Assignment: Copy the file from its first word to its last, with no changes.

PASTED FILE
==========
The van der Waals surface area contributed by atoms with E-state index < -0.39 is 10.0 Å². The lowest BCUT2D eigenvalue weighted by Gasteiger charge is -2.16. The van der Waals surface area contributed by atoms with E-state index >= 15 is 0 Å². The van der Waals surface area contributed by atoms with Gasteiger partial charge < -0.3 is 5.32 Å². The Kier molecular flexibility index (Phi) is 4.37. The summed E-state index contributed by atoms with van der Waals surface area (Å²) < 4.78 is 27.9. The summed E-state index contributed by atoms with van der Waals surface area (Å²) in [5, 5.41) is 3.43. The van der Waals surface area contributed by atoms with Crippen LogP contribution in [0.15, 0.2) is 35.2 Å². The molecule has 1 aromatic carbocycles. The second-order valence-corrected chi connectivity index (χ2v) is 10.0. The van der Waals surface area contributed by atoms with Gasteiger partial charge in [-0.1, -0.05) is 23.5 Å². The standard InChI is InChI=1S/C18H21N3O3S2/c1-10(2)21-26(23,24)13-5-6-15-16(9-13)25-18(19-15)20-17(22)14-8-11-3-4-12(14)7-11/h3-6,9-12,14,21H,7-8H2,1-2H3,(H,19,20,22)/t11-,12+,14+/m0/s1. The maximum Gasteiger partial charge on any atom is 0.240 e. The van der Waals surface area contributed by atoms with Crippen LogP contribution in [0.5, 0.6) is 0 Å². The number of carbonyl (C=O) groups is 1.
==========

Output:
The van der Waals surface area contributed by atoms with E-state index < -0.39 is 10.0 Å². The lowest BCUT2D eigenvalue weighted by Gasteiger charge is -2.16. The van der Waals surface area contributed by atoms with E-state index >= 15 is 0 Å². The van der Waals surface area contributed by atoms with Gasteiger partial charge < -0.3 is 5.32 Å². The Kier molecular flexibility index (Phi) is 4.37. The summed E-state index contributed by atoms with van der Waals surface area (Å²) < 4.78 is 27.9. The summed E-state index contributed by atoms with van der Waals surface area (Å²) in [5, 5.41) is 3.43. The van der Waals surface area contributed by atoms with Crippen LogP contribution in [0.15, 0.2) is 35.2 Å². The molecule has 1 aromatic carbocycles. The second-order valence-corrected chi connectivity index (χ2v) is 10.0. The van der Waals surface area contributed by atoms with Gasteiger partial charge in [-0.1, -0.05) is 23.5 Å². The standard InChI is InChI=1S/C18H21N3O3S2/c1-10(2)21-26(23,24)13-5-6-15-16(9-13)25-18(19-15)20-17(22)14-8-11-3-4-12(14)7-11/h3-6,9-12,14,21H,7-8H2,1-2H3,(H,19,20,22)/t11-,12+,14+/m0/s1. The maximum Gasteiger partial charge on any atom is 0.240 e. The van der Waals surface area contributed by atoms with Crippen LogP contribution in [0.5, 0.6) is 0 Å². The number of carbonyl (C=O) groups is 1.